Metal Crafting 101

Blacksmith 2

Blacksmith 2 (Photo credit: e_cathedra)

George McFadden started his lifetime career in blacksmithing as a farrier in 1976 through 1990. His favorite client was John O’Shea, owner of Mid-Town Stables, located in Manhattan NYC . As well as shoeing horses for O’Shea, he also would do some carriage repair and restoration for him.
He was employed with Anderson Bros. Farm Equipment & Repair  Yonkers NY, where he focused his attention on welding and heavy equipment repair.
He started his ironworks business making wrought iron fencing and railings for the general public.

During all these years,George McFadden always loved spending his free time reading books on blacksmithing and enjoying forge work , there by crafting his artistic side.
George McFadden has been working as a blacksmith for the City of NY. His responsibilities there have been quite diversified, as they have covered every aspect of his accumulated experiences across the year.

It is all a family business, Carol McFadden oversees all the office affairs but her passion always is in blacksmith she talks about how some individuals learn the craft of a blacksmith to shoe horses while others enjoy learning metal working to create sculptures, iron railing and decorative fences. One of the best ways to learn the craft of a blacksmith is to apprentice under a practicing blacksmith. Some blacksmiths also teach metal working classes through local community college outreach programs. There are also a number of good books about blacksmithing that can give an excellent overview of the craft.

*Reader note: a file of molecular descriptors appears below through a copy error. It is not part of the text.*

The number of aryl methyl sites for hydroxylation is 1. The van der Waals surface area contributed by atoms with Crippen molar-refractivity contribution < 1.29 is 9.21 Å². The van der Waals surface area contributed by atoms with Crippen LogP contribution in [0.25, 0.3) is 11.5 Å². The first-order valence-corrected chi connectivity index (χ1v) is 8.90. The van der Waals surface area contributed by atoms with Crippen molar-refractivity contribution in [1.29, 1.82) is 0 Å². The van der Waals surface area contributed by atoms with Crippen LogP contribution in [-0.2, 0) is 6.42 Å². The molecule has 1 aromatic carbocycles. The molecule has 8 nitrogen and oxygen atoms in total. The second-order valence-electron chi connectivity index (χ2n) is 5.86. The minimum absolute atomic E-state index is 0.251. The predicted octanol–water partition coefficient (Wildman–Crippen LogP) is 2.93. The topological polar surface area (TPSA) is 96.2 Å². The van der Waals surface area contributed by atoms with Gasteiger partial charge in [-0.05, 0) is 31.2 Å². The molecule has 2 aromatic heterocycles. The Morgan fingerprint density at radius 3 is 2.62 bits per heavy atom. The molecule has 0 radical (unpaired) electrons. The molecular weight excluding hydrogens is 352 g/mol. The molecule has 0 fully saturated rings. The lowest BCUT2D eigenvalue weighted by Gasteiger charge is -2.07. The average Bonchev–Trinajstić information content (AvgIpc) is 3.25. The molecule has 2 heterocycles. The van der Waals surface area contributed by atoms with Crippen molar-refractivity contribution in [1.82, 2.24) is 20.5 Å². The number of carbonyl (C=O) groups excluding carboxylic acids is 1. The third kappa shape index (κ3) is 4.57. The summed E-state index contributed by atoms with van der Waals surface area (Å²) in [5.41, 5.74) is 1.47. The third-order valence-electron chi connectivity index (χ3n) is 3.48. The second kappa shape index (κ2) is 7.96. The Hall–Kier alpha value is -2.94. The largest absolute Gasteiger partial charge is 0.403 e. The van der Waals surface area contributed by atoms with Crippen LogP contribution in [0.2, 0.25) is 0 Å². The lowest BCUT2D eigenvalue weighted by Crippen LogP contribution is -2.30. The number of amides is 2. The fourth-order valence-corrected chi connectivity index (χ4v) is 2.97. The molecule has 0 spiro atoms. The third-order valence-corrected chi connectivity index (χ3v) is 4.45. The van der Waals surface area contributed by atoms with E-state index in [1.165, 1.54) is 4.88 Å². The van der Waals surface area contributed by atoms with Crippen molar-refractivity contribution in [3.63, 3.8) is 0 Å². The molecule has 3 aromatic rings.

In addition to her and George interest in working with metals heated to high temperatures in order to forge, repair or create welds, an individual must possess a good deal of physical strength and coordination in order to handle blacksmithing tools properly. These include a heavy anvil and hammer, as well as tongs and a punch. In addition, the craft of a blacksmith involves learning how to work around a forge, equipment that contains the fire which is blown upwards using air to help heat the metal. Safety is an essential part of blacksmithing and requires eye protection, sturdy footwear along with earplugs.

The art of blacksmithing involves learning basic techniques in working with metals such as curling, splitting, riveting, twisting and flaring to forge heated metal into a variety of objects, including forks, nails, horseshoes, towel bars and railings. Among the basic skills learned from being tutored by a practicing blacksmith or in a blacksmith class are how to work with a gas torch, how to safely handle hot metals, how to control the flame and heat generated by a coal or gas fired forge and perfecting the skills in shaping the hot metal.